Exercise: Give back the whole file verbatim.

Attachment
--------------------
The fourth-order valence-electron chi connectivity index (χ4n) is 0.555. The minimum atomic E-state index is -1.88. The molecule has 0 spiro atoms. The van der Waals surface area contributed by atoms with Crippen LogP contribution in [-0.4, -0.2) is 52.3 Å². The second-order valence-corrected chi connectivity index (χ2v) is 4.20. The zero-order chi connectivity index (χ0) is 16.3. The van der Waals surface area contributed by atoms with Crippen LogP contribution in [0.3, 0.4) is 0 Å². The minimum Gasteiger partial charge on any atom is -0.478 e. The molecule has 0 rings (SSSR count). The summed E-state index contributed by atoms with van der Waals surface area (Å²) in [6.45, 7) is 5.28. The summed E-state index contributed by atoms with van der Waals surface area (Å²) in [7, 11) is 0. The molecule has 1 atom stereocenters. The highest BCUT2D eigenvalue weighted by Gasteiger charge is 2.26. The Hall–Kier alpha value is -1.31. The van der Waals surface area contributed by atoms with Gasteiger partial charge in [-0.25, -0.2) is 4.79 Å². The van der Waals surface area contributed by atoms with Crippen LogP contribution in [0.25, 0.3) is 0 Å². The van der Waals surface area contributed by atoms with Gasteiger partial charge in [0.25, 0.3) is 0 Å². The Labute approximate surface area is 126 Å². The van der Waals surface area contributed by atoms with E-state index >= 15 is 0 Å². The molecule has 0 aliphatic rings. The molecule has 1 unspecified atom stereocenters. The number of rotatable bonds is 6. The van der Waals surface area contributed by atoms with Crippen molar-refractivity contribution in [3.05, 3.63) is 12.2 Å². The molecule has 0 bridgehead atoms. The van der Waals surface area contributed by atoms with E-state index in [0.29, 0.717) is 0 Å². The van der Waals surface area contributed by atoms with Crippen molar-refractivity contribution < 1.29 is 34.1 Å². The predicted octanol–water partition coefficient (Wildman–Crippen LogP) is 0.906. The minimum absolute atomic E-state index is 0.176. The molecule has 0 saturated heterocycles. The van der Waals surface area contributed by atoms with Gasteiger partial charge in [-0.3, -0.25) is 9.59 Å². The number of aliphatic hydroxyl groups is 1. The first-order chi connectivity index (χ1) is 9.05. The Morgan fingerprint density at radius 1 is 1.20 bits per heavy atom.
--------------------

The fourth-order valence-electron chi connectivity index (χ4n) is 0.555. The minimum atomic E-state index is -1.88. The molecule has 0 spiro atoms. The van der Waals surface area contributed by atoms with Crippen LogP contribution in [-0.4, -0.2) is 52.3 Å². The second-order valence-corrected chi connectivity index (χ2v) is 4.20. The zero-order chi connectivity index (χ0) is 16.3. The van der Waals surface area contributed by atoms with Crippen LogP contribution in [0.3, 0.4) is 0 Å². The minimum Gasteiger partial charge on any atom is -0.478 e. The molecule has 0 rings (SSSR count). The summed E-state index contributed by atoms with van der Waals surface area (Å²) in [6.45, 7) is 5.28. The summed E-state index contributed by atoms with van der Waals surface area (Å²) in [7, 11) is 0. The molecule has 1 atom stereocenters. The highest BCUT2D eigenvalue weighted by Gasteiger charge is 2.26. The Hall–Kier alpha value is -1.31. The van der Waals surface area contributed by atoms with Gasteiger partial charge in [-0.25, -0.2) is 4.79 Å². The van der Waals surface area contributed by atoms with Crippen LogP contribution in [0.25, 0.3) is 0 Å². The van der Waals surface area contributed by atoms with Gasteiger partial charge in [0.25, 0.3) is 0 Å². The Labute approximate surface area is 126 Å². The van der Waals surface area contributed by atoms with E-state index >= 15 is 0 Å². The molecule has 0 aliphatic rings. The molecule has 1 unspecified atom stereocenters. The number of rotatable bonds is 6. The van der Waals surface area contributed by atoms with Crippen molar-refractivity contribution in [3.05, 3.63) is 12.2 Å². The molecule has 0 bridgehead atoms. The van der Waals surface area contributed by atoms with E-state index in [0.29, 0.717) is 0 Å². The van der Waals surface area contributed by atoms with Crippen molar-refractivity contribution < 1.29 is 34.1 Å². The predicted octanol–water partition coefficient (Wildman–Crippen LogP) is 0.906. The minimum absolute atomic E-state index is 0.176. The molecule has 0 saturated heterocycles. The van der Waals surface area contributed by atoms with Gasteiger partial charge in [-0.3, -0.25) is 9.59 Å². The number of aliphatic hydroxyl groups is 1. The first-order chi connectivity index (χ1) is 9.05. The Morgan fingerprint density at radius 1 is 1.20 bits per heavy atom.